'Amy Winehouse was an absolute comedian'
Amy Winehouse’s long-standing relationship with drugs and alcohol might have gotten the better of her, but producers who worked with the singer have revealed aspects of her personality that not many know about. Producers Salaam Remi and Mark Ronson remember special moments with Winehouse.music Updated: Jan 17, 2012 14:57 IST
Amy Winehouse’s long-standing relationship with drugs and alcohol might have gotten the better of her, but producers who worked with the singer have revealed aspects of her personality that not many know about. Salaam Remi and Mark Ronson, who handpicked twelve unreleased songs for her posthumous compilation, Lioness: Hidden Treasures, reminisce special moments while working on the tracks with the singer.
The duo compiled the collection after listening back to several hours of recordings that she had done over the past decade. “It’s been hard for me in a lot of ways because I spent a lot of time just listening back to everything we recorded over the last ten years, so I was like ‘wow, you know what?, somebody else needs to hear that’,” says Remi, adding, “She (Amy) was an absolute comedian and very witty and I want people to recognise how brilliant she was as a writer and lyricist.”
Talking about the first song in the album, Our Days Will Come, a lazy reggae cover of the original by Ruby & The Romantics, recorded during the time Winehouse was working on her debut album Frank, in 2002, he says, “While we were still in ‘jazz-mode’, I’d hipped her to this song, so we cut a version of it. Amy probably heard it once or twice, maybe a day before she actually recorded the song.”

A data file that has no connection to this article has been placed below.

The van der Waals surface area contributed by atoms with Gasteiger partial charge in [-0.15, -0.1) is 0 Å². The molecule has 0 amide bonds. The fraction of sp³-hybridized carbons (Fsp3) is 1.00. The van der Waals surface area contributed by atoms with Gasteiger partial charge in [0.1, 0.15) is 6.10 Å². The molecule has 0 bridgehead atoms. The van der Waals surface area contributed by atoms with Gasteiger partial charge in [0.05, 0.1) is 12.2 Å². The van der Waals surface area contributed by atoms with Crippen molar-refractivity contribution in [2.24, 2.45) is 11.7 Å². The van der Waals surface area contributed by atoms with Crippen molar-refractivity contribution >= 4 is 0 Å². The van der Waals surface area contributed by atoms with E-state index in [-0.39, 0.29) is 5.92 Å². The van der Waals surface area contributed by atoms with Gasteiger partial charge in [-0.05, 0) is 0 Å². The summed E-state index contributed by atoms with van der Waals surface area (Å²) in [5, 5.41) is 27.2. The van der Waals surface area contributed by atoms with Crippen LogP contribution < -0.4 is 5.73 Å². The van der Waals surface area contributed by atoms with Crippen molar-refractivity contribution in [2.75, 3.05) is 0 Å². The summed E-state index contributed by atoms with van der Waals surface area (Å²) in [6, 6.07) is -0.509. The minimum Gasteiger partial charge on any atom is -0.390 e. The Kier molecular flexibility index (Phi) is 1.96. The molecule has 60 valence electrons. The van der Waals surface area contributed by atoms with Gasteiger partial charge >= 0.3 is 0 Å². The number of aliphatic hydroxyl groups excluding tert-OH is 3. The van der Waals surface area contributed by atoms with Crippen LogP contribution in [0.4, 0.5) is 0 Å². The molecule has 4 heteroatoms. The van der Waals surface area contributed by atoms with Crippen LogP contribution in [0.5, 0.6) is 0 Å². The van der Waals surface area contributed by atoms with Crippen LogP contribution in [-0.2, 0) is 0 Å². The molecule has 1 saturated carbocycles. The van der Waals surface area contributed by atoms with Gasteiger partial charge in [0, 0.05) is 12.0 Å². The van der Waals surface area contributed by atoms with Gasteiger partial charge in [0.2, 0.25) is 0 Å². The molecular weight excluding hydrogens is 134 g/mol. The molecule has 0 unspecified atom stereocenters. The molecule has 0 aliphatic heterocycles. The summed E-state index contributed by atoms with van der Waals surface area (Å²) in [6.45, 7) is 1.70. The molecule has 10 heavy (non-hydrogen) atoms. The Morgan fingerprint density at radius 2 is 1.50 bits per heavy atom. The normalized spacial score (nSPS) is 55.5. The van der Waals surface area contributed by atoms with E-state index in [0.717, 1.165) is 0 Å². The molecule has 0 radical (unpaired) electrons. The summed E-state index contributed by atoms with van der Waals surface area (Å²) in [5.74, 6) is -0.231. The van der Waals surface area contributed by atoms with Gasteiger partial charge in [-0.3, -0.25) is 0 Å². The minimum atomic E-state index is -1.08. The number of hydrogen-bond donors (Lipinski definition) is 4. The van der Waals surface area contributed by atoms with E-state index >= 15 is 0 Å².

It didn’t make to her debut album, but almost a decade since it was recorded, it was declared Record of the Week by BBC when it released last month. Another cover that features on the album is The Shirelles' Will You Still Love Me Tomorrow. Says Mark Ronson, “Darcus Beese of Island Records, who signed Amy, had asked me if I wanted to produce this version of the song. I think it’s one of the best vocals she’s ever recorded.”
Remi also remembers getting blown over by her talent at their first meeting in 2002.“We sat down in my studio and I was like ‘so, what do you have?’… she pulled out a guitar and she started singing Girl From Ipanema and it lit up the whole room. This song also inspired Cherry(2003) and Me and Mr Jones (2006).”